S&P increases Allegheny County bond rating
Standard & Poor's bumped up Allegheny County's bond rating one notch, from an A-plus to a AA-minus, the ratings agency said on Tuesday.
It is the highest the county's bond rating has been in nearly 12 years, county officials said in a news release highlighting the increase.
S&P's outlook for the county's finances remains “stable.”
An upgraded bond rating could lower the county's borrowing costs. The county last issued bonds in July, seeking up to $225.8 million.
County Executive Rich Fitzgerald said the rating change was in response to an increase in the county's cash reserves, reduced reliance on one-time revenue sources and transportation funding and pension legislation that lawmakers approved in Harrisburg.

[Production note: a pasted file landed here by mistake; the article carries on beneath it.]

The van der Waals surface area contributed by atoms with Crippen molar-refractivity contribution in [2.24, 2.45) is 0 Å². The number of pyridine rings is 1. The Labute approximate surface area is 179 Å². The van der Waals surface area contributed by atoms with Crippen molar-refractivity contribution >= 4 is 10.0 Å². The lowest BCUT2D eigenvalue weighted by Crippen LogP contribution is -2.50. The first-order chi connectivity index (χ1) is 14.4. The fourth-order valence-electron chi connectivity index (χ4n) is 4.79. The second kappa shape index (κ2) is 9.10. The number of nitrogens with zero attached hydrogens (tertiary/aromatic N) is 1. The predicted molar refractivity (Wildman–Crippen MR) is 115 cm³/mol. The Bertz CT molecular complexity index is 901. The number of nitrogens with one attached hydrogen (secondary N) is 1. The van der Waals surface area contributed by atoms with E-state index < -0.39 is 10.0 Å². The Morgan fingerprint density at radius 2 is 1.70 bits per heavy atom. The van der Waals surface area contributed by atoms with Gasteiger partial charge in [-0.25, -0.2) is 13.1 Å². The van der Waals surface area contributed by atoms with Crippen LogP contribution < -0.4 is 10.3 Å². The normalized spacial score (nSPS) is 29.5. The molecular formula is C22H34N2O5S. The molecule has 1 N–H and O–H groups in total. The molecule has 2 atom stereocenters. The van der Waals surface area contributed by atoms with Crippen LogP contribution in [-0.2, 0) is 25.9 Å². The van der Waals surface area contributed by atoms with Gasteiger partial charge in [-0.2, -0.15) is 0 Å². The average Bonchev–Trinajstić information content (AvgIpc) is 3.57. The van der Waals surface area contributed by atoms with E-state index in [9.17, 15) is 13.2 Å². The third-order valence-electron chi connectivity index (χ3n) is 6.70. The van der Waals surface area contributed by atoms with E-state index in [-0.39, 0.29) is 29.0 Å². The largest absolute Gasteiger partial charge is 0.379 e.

The Port Authority of Allegheny County is expected to receive 22 percent of the money slated for transit in the $2.3 billion transportation funding plan passed in November. A pension bill signed Dec. 23 could save taxpayers $1.1 billion over 50 years. The so-called “anti-spiking” bill caps the amount of overtime pay employees on the verge of retirement can count toward their pension.
Linda Yip, a credit analyst at S&P, said the county will have to continue to control costs and find new revenue to grow its cash reserves while supporting operations. Yip mentioned weak budgetary flexibility and a largely unfunded pension liability as roadblocks to the agency's increasing the rating further.
Aaron Aupperlee is a staff writer for Trib Total Media. He can be reached at 412-320-7986 or aaupperlee @tribweb.com.
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